2012 was the year when people started freely telling casual friends they were broke—or living in their car. It was the year that contract-thumping moralists lost their voice. It was the year that sleeping on a friend's couch became acceptable and accepted.
No, you don't reveal these things at job interviews—in fact you still park your beat-up car around the corner. And a few people with secure $100K/year jobs might still sneer at you.
But in 2012, among most 99-percenters, couch-surfing became socially acceptable—including long-term stays. It's been acceptable forever among the congenitally poor. Now it has become a reality of life in wealthy areas such as Marin County or Silicon Valley, or wealthy suburbs of NYC or DC. Couch-surfers no longer have to cringe at dinner-time; they are equals at the dinner table.
It's a new breed. They kick their food stamps into the household budget. They cook dinner, clean the bathroom and tend the garden. They pull their weight. And they get respect in the household.
Benjamin Franklin famously observed that "Fish and guests begin to smell after three days." Not in the Great Recession, though. A couch is a small tradeoff for a cheerful share-the-work roommate.
Kick in their food stamps? Of course. With over 40 million Americans on food stamps, most couch-surfers have something to kick into the stew pot—and that goes over very well with the people whose couches they are sleeping on.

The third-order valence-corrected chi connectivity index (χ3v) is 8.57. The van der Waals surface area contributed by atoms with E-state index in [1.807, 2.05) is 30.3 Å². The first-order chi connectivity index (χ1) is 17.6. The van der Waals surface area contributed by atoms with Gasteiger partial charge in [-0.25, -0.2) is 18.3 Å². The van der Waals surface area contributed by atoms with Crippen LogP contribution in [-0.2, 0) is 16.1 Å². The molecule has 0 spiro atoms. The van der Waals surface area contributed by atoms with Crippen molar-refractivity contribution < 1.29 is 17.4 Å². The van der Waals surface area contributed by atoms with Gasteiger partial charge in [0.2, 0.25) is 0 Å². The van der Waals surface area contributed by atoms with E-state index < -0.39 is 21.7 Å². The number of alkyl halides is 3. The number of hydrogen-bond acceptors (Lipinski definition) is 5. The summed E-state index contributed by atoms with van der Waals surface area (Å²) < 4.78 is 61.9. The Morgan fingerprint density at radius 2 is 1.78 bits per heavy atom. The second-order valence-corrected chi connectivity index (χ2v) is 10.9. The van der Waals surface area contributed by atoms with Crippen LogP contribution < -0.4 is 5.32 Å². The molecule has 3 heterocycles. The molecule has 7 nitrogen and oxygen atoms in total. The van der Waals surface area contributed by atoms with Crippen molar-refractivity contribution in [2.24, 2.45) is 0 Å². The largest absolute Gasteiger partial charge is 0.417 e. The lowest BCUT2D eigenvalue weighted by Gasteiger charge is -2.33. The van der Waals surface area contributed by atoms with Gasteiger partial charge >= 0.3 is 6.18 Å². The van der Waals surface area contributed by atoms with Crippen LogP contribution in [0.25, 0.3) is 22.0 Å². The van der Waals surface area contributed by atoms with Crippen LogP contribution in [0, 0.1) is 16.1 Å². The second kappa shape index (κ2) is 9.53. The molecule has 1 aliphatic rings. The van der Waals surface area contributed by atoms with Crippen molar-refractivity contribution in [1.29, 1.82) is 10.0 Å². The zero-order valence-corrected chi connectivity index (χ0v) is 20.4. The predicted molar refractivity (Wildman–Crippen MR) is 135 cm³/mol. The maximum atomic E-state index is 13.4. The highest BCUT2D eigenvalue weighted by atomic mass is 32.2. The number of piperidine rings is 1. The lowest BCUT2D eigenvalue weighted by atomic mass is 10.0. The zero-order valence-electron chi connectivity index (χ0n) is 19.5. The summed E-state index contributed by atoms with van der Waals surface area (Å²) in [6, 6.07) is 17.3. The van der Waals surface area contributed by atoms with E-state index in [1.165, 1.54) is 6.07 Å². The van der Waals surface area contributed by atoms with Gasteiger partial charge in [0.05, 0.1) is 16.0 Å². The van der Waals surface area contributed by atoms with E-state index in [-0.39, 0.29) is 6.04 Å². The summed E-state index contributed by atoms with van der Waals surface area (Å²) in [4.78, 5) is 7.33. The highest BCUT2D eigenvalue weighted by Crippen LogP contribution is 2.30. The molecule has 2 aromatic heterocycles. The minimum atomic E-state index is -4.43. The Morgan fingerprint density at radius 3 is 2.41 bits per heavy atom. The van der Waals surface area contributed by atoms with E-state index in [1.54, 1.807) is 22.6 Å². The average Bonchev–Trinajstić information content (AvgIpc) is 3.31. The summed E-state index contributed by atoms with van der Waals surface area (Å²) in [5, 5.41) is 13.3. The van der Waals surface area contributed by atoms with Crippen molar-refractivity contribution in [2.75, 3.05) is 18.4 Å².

Why is it working?
As social and economic analyst Dmitry Orlov wrote,
... Americans make better Communists than Russians ever did, or cared to try. They excel at communal living, with plenty of good, stable roommate situations, which compensate for their weak, alienated, or nonexistent families.... Where any Russian would cringe at such an idea, because it stirs the still fresh memories of the failed Soviet experiment at collectivization and forced communal living, many Americans are adept at making fast friends and getting along, and generally seem to posses an untapped reserve of gregariousness, community spirit, and civic-minded idealism.I can't speak for Russians, but I will say that Americans make better commune-ists than French or Italians. Those are both intensely family-oriented cultures, whereas Americans have a 200-year-history of putting up strangers based on a quick look-and-feel—embodied in the wild, wild West, where sacking out in a ranch's bunkhouse for the winter meant you pulled your weight by doing chores and helping herd cattle, even if you were not on the payroll.
That formula is working again today—with dignity for all concerned—and I believe it's creating a better breed of American.
I initially titled this "The Shame of Poverty," but was correctly reminded that poverty is a state of mind, whereas being broke is a condition ... preferably a temporary condition.
Source information: a lot of recent trips to Silicon Valley and Marin County, where I was startled to find people couch-surfing everywhere—confirmed by phone calls to other parts of the U.S.
Nicholas Carroll is the author of Walk Away From Debt for a Better Future.